Now it’s time for this week’s episode of The Mean Arena by Tom Tully and Mike White We get a rare map of the game area. From mention of the Forbury Lion, it looks like the game is played around the north of Reading town centre, from Victoria Park (roughly where the Invaders’ goal is) to the Maiwand Lion in Forbury Gardens (the Slayers’ goal) and the Abbey Ruins. I don’t know about you, but I find this kind of thing interesting – a projection into the future of an existing location. We’re one or five years away from the time depicted (depending on whether you take the 2021 date from the early episodes or the 2025 date from the current stories) and there’s already a few changes but also a few bits of accurate prediction (that mobile/pad-looking device), even though this is far from a future-gazing story. As in an earlier story, there’s a hold-out in this arena – somebody who is exercising their right to stay, and can defend their home with lethal force. I wonder if this is for verisimilitude, or whether it will be relevant in the match? Oh, and the match still hasn’t begun but everything is in place and blast off is next prog. Another little detail – having survived the ‘black ace’ trial three times (once in flashback in the USA, twice in the present), Tallon can now wear the silver helmet – though when your nickname is “the Shadow” that’s a bit of a handicap, isn’t it?
Convention Guide – a Tharg’s head brings a guide to forthcoming conventions, telling earthlets they can find back progs at the events listed. One of the events was close to where I used to live (not at the same time), but the venue – a Victorian building with character – has been knocked down for boxy flats. Anyway, this block isn’t about architectural preferences – another of the events is the London Comic Mart which runs to this day. Back in 1982 it was at Central Hall, Westminster – when I visited that building for an unrelated reason last decade I think it was being held on the same day. These days it’s at the National Hotel near Russell Square. Both of these venues used to be on my route home from work (before I moved to my present home). Bored of my life story? Back to the sci-fi stories…
Rogue Trooper: Menace of the Dream-Weavers Part 1 by Gerry Finley-Day and Dave Gibbons. Before this goes any further, I have to mention Dreamweaver, as made famous (to me) by Spacespinner 2000. To keep myself fresh for this blog I won’t be listening to that episode until after I’ve scheduled this post – but I have no doubt it has a clip from the same video I just posted! We got giant spiders on the planet of Garuda in Nemesis the Warlock – we have even giant-er spiders on Nu-Earth in Rogue Trooper. The snake on the cover and the spider on the first page are both hallucinations brought on by a Nort psycho-gas hallucinoid – though quite how it works is a trifle unclear, as everybody (even Rogue) shares hallucinations of the same things, plus most of the Southers have lost any reasoning capacity, even when they know what they’re seeing are not really there. So some sort of hallucination, projection, hypnosis thing. If the snake and spider don’t scare the troops out then flower maidens tempt them to take off their protection (so to speak). Down to the last Souther – the now familiar ‘kid’ archetype – and now Rogue turns up. Prediction time – though when I say prediction I mean half-remembered time – I think this ends up with the kid turning on Rogue when he sees him as a monster, or something.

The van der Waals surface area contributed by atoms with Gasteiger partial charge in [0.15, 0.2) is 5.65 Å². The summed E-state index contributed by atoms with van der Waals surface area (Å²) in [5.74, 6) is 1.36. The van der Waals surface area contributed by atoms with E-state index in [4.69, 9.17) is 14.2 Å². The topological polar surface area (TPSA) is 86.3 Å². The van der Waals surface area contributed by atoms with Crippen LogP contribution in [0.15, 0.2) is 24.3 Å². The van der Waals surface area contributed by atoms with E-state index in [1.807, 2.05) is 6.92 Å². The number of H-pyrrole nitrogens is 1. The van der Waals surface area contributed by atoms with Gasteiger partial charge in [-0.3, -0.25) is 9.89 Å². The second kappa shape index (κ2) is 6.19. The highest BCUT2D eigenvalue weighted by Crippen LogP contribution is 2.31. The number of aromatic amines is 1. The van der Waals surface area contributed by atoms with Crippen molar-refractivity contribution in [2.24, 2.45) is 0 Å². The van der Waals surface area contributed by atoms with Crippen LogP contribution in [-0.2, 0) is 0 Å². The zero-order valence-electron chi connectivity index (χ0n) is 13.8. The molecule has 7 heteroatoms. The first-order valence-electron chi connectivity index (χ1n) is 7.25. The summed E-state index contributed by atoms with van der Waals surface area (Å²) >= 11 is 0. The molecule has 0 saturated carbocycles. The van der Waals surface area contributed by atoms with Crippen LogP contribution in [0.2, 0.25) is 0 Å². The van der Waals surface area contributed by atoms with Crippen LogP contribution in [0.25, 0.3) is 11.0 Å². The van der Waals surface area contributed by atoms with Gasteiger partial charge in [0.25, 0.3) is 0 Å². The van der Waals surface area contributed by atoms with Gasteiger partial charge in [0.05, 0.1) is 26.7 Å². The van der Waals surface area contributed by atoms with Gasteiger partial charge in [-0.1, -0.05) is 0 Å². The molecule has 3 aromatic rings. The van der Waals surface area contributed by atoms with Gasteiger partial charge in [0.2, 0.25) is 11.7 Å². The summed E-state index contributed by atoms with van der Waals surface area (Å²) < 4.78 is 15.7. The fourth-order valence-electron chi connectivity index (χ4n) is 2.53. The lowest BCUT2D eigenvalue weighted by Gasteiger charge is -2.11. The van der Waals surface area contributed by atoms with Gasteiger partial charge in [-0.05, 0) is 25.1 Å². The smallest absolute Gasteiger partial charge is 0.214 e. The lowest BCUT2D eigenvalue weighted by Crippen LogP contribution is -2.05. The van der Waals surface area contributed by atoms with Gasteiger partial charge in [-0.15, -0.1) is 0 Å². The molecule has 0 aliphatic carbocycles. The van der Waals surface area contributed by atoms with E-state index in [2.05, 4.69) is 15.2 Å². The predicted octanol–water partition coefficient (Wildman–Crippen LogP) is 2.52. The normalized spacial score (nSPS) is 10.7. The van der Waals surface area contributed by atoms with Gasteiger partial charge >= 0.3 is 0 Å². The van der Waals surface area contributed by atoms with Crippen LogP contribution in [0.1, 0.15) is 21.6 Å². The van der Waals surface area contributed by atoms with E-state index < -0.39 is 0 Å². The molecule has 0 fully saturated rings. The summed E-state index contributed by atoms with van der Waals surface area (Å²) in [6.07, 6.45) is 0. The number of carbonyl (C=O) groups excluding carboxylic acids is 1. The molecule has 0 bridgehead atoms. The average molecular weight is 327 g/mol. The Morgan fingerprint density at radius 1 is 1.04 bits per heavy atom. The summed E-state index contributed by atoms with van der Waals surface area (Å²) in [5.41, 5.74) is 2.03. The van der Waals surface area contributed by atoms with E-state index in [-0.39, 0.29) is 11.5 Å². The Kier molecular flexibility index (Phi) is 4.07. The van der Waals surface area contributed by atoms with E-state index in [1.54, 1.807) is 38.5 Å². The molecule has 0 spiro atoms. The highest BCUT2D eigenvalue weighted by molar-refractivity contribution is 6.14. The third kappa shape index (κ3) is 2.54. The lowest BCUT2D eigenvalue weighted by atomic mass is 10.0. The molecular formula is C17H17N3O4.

Competition Results, and Tharg gives the answers to the Prog 230 Lawmaster competition. The only name that jumped out was David Mitchell of London – but the comedian of the same name would have been five years old at the time, and lived in either Salisbury or Oxford. Next week has the exciting news that we’ll get a Star Pin-Up of Torquemada’s family, but first…
…this week’s Star Pin-Up is of Nemesis the Warlock by Kevin O’Neill, naked but for a red cloak and spitting fire, or maybe alien slime stuff. Nemesis is wearing only a red cloak – I don’t know what Kevin was wearing when he drew this picture.
Grailpage: I was tempted by Carlos Ezquerra’s first view of the TADs, but two pages later I’m fascinated by the three pictures of East-Meg One as all non-strategic power is switched off and the city falls in to darkness. Then on the same page we get the Apocalypse Warp being activated and the Soviet megalopolis being enveloped by a crackling force field. It’s all good.
Grailquote: for cheesiness – Gerry Finley-Day, hallucinatory woman on a float of flowers: “Ah, that is good. Now you can breathe this lovely air…” Souther: “Air? No! Chem clouds… Poison. *AARRGGKK!*” other Souther: “*choke* Angel?”